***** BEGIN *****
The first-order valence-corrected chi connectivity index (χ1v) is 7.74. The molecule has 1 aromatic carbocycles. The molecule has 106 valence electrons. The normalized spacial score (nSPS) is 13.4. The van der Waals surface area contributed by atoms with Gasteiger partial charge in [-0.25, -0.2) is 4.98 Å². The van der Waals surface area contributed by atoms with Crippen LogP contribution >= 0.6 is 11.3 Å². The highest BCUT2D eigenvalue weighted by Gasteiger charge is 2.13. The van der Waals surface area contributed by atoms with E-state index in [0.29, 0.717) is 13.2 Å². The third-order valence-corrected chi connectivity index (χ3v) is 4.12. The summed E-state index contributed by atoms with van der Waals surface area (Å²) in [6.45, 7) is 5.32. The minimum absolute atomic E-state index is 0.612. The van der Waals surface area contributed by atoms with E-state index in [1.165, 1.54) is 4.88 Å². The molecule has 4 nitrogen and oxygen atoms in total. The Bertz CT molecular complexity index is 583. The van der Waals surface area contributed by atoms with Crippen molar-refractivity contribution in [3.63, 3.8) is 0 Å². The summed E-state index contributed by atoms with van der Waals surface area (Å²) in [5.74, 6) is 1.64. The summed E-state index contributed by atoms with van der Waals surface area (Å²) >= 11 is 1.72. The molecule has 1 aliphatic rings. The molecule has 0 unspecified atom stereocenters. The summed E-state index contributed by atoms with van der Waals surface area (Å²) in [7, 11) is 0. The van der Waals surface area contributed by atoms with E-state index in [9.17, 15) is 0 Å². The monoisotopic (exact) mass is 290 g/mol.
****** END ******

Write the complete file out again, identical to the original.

The first-order valence-corrected chi connectivity index (χ1v) is 7.74. The molecule has 1 aromatic carbocycles. The molecule has 106 valence electrons. The normalized spacial score (nSPS) is 13.4. The van der Waals surface area contributed by atoms with Gasteiger partial charge in [-0.25, -0.2) is 4.98 Å². The van der Waals surface area contributed by atoms with Crippen LogP contribution >= 0.6 is 11.3 Å². The highest BCUT2D eigenvalue weighted by Gasteiger charge is 2.13. The van der Waals surface area contributed by atoms with E-state index in [0.29, 0.717) is 13.2 Å². The third-order valence-corrected chi connectivity index (χ3v) is 4.12. The summed E-state index contributed by atoms with van der Waals surface area (Å²) in [6.45, 7) is 5.32. The minimum absolute atomic E-state index is 0.612. The van der Waals surface area contributed by atoms with E-state index in [1.165, 1.54) is 4.88 Å². The molecule has 4 nitrogen and oxygen atoms in total. The Bertz CT molecular complexity index is 583. The van der Waals surface area contributed by atoms with Crippen molar-refractivity contribution in [3.63, 3.8) is 0 Å². The summed E-state index contributed by atoms with van der Waals surface area (Å²) in [5.74, 6) is 1.64. The summed E-state index contributed by atoms with van der Waals surface area (Å²) >= 11 is 1.72. The molecule has 1 aliphatic rings. The molecule has 0 unspecified atom stereocenters. The summed E-state index contributed by atoms with van der Waals surface area (Å²) in [7, 11) is 0. The van der Waals surface area contributed by atoms with E-state index in [9.17, 15) is 0 Å². The monoisotopic (exact) mass is 290 g/mol.